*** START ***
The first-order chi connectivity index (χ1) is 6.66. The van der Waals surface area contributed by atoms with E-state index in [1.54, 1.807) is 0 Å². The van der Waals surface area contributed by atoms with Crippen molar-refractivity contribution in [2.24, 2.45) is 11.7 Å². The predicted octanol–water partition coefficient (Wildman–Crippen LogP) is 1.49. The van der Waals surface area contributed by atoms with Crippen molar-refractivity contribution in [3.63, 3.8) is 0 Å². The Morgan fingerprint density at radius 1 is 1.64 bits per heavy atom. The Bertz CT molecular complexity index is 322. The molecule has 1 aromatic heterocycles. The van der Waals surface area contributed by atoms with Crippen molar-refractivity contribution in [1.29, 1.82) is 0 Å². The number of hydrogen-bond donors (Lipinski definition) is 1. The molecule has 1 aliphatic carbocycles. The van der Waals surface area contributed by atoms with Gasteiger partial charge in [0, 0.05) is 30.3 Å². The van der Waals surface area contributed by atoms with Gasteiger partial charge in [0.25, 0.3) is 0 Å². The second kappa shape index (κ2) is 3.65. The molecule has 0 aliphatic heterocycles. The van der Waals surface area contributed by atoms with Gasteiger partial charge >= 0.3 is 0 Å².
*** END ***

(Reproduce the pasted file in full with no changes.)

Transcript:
The first-order chi connectivity index (χ1) is 6.66. The van der Waals surface area contributed by atoms with E-state index in [1.54, 1.807) is 0 Å². The van der Waals surface area contributed by atoms with Crippen molar-refractivity contribution in [2.24, 2.45) is 11.7 Å². The predicted octanol–water partition coefficient (Wildman–Crippen LogP) is 1.49. The van der Waals surface area contributed by atoms with Crippen molar-refractivity contribution in [3.63, 3.8) is 0 Å². The Morgan fingerprint density at radius 1 is 1.64 bits per heavy atom. The Bertz CT molecular complexity index is 322. The molecule has 1 aromatic heterocycles. The van der Waals surface area contributed by atoms with Crippen molar-refractivity contribution in [1.29, 1.82) is 0 Å². The number of hydrogen-bond donors (Lipinski definition) is 1. The molecule has 1 aliphatic carbocycles. The van der Waals surface area contributed by atoms with Gasteiger partial charge in [0, 0.05) is 30.3 Å². The van der Waals surface area contributed by atoms with Gasteiger partial charge in [0.25, 0.3) is 0 Å². The second kappa shape index (κ2) is 3.65. The molecule has 0 aliphatic heterocycles. The van der Waals surface area contributed by atoms with Gasteiger partial charge >= 0.3 is 0 Å².